I’ll sleep better tonight knowing you won’t be using the lexical definition of judging positive cooperativeness in the SBC anytime soon. But really, i’m not concerned at all at how you judge cooperation. By means of the polity of our convention, any person being a member in good standing of a cooperating church meets the qualifications for participating in a leadership role in our convention. That comes, as I’m sure you’re aware, either through a general election or appointment by those who were elected. And even those who are appointed can be challenged on their appointment. Therefore, those of you (Tim, David, Peter, . . .) who wish to differentiate between cooperating and ‘less cooperating churches’ should vocally oppose any person who is elected or selected for office that doesn’t come from a church that fits your criteria for what (per your unwritten rules) constitutes a cooperating church.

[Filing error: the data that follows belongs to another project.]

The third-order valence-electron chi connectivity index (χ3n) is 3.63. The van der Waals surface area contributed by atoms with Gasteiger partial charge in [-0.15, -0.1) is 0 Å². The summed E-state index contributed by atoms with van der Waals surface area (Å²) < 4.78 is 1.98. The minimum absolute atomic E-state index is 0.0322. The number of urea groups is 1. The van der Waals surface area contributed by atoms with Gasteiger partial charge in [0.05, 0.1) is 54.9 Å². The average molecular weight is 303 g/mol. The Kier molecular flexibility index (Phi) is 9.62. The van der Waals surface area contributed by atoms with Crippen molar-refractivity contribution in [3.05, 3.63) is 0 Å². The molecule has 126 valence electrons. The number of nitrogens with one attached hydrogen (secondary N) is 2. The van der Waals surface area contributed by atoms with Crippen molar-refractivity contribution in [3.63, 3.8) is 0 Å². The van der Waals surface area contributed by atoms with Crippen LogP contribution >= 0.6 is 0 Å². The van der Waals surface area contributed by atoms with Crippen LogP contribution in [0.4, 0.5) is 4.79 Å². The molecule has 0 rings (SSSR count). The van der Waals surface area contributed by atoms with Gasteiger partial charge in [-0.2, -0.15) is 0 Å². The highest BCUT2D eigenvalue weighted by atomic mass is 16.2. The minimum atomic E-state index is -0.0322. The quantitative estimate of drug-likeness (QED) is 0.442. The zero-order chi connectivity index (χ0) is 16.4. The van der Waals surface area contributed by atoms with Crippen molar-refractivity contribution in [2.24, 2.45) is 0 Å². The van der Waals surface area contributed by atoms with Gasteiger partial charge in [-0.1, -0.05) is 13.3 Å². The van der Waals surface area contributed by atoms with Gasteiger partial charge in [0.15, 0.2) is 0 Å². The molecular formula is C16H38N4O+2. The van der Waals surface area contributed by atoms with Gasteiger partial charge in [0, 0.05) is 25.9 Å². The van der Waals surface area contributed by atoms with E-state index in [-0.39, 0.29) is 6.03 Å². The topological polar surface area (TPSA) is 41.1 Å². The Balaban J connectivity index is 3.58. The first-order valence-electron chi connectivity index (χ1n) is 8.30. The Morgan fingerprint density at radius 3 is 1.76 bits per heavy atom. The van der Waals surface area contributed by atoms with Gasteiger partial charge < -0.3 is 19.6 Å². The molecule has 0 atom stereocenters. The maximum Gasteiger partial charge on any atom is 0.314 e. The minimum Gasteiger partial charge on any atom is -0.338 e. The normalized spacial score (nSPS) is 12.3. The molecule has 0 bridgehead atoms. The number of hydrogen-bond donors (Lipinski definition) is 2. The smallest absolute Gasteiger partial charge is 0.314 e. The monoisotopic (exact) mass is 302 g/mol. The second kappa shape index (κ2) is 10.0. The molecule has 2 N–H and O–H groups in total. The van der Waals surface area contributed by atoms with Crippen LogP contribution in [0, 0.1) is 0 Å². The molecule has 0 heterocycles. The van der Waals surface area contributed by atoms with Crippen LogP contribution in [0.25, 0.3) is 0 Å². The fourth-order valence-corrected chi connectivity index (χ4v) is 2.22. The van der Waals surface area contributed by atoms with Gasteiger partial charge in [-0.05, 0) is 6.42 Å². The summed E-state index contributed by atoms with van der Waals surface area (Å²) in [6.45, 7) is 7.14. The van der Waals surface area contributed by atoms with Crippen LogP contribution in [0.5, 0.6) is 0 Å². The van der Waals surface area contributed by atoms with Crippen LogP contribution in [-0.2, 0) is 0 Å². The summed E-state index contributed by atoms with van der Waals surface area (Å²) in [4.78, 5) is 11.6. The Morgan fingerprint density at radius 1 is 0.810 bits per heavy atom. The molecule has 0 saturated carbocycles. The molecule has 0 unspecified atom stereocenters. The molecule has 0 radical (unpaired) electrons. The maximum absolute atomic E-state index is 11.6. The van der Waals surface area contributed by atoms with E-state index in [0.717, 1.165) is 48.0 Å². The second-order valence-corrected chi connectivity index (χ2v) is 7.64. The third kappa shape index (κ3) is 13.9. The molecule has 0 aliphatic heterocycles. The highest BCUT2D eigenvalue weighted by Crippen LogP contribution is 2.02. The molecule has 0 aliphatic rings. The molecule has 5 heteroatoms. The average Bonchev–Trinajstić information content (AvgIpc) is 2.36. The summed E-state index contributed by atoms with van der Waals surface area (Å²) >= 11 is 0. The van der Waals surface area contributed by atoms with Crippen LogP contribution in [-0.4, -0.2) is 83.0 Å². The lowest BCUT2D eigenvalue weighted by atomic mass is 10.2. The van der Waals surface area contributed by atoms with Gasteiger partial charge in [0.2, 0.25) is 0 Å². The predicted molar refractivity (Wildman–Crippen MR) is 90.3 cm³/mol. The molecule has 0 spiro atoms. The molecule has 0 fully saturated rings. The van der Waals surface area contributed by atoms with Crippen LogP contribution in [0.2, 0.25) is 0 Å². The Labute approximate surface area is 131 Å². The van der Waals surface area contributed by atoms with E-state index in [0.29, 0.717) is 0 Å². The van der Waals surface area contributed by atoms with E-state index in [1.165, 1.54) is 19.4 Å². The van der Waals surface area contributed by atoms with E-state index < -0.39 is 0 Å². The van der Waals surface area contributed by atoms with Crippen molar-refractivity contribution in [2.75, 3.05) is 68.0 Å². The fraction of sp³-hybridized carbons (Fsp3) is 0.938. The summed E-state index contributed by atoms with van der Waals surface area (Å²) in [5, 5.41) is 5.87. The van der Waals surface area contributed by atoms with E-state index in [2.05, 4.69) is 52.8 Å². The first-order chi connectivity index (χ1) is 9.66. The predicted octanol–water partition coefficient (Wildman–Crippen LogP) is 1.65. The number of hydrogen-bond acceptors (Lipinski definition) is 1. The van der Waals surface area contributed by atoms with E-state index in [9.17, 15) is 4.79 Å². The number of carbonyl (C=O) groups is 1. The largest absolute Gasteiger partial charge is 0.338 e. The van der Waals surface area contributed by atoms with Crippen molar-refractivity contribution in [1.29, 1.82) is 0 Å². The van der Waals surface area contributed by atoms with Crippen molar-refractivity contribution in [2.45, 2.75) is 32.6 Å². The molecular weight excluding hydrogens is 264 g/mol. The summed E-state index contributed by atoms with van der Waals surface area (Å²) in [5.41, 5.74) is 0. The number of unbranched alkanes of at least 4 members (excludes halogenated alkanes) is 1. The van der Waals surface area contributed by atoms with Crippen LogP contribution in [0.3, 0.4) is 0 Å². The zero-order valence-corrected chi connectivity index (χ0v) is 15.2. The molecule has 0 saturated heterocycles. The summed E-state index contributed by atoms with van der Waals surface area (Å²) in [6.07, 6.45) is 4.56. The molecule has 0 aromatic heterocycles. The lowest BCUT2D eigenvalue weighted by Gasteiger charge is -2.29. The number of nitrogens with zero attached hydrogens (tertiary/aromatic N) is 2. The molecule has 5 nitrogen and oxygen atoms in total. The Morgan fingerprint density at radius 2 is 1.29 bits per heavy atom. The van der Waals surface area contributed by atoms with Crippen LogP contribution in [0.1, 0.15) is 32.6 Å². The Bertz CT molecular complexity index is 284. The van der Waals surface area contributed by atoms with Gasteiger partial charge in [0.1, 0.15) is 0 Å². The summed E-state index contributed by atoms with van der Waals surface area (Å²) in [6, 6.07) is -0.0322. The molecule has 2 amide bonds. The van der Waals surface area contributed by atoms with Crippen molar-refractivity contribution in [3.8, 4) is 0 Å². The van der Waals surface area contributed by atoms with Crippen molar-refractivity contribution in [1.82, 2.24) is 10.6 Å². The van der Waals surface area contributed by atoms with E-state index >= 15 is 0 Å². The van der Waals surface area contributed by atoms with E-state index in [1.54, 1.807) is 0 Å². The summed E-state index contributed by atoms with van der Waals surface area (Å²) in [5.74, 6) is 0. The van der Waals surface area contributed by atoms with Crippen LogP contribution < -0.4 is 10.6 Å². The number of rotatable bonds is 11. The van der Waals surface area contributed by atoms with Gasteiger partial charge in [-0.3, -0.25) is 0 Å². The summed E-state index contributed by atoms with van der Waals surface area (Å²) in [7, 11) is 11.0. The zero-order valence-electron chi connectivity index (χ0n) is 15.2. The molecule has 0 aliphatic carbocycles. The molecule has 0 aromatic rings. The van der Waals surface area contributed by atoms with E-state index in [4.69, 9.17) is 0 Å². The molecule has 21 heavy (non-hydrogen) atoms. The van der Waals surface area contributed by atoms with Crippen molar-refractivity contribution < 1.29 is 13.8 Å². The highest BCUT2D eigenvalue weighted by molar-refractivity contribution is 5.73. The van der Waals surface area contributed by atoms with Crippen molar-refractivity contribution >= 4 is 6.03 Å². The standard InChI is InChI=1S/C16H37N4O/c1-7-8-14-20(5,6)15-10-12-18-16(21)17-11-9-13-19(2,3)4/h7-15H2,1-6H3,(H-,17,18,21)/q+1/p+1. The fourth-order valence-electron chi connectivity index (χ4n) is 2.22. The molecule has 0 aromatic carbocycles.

The convention affirmed both the GCR and the opportunity for churches to count certain missions funds as GC giving. If you guys don’t like it, then stand up year after year and oppose it. Until then, you’re just peeing into the wind on a blog that suits those of your own ilk. If you want to change this, go take your argument to those that oppose your position and see how convincing you can be.

Jason Sampler

    Tom Parker

    But, Jason “they” are just not happy with people not being the “type” of Baptist that they are.

    I just do not see any National jobs for Tim, David, or, Peter in the SBC.

    They’ve burned too many bridges.

      Tim Rogers

      Tom Parker,

      I just do not see any National jobs for Tim, David, or, Peter in the SBC.